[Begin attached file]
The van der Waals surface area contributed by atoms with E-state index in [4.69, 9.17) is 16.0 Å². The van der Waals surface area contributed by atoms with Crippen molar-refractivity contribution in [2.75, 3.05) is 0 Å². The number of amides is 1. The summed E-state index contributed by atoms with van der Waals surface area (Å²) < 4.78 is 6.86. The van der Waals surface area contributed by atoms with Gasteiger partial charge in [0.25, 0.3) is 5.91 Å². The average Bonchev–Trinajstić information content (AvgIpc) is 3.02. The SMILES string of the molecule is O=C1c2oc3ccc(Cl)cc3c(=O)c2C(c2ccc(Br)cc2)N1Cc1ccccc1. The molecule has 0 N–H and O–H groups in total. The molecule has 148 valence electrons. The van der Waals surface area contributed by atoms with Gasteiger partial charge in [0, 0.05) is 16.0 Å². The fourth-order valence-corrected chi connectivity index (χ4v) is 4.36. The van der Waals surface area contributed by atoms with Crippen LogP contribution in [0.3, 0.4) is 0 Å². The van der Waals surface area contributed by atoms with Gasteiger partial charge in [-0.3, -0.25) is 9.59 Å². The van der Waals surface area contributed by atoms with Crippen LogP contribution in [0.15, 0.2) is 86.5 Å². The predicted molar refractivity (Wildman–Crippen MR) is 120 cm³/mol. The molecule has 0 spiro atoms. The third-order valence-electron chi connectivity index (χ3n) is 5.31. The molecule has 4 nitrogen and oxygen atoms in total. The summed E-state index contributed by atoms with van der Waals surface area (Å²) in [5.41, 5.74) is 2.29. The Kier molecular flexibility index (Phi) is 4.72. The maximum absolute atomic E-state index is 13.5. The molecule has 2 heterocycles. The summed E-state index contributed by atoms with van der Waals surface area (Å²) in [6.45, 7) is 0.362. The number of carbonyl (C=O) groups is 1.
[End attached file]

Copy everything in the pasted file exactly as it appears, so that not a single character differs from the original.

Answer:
The van der Waals surface area contributed by atoms with E-state index in [4.69, 9.17) is 16.0 Å². The van der Waals surface area contributed by atoms with Crippen molar-refractivity contribution in [2.75, 3.05) is 0 Å². The number of amides is 1. The summed E-state index contributed by atoms with van der Waals surface area (Å²) < 4.78 is 6.86. The van der Waals surface area contributed by atoms with Gasteiger partial charge in [0.25, 0.3) is 5.91 Å². The average Bonchev–Trinajstić information content (AvgIpc) is 3.02. The SMILES string of the molecule is O=C1c2oc3ccc(Cl)cc3c(=O)c2C(c2ccc(Br)cc2)N1Cc1ccccc1. The molecule has 0 N–H and O–H groups in total. The molecule has 148 valence electrons. The van der Waals surface area contributed by atoms with Gasteiger partial charge in [0, 0.05) is 16.0 Å². The fourth-order valence-corrected chi connectivity index (χ4v) is 4.36. The van der Waals surface area contributed by atoms with Crippen LogP contribution in [0.3, 0.4) is 0 Å². The van der Waals surface area contributed by atoms with Gasteiger partial charge in [-0.3, -0.25) is 9.59 Å². The van der Waals surface area contributed by atoms with Crippen LogP contribution in [0.15, 0.2) is 86.5 Å². The predicted molar refractivity (Wildman–Crippen MR) is 120 cm³/mol. The molecule has 0 spiro atoms. The third-order valence-electron chi connectivity index (χ3n) is 5.31. The molecule has 4 nitrogen and oxygen atoms in total. The summed E-state index contributed by atoms with van der Waals surface area (Å²) in [5.41, 5.74) is 2.29. The Kier molecular flexibility index (Phi) is 4.72. The maximum absolute atomic E-state index is 13.5. The molecule has 2 heterocycles. The summed E-state index contributed by atoms with van der Waals surface area (Å²) in [6.45, 7) is 0.362. The number of carbonyl (C=O) groups is 1.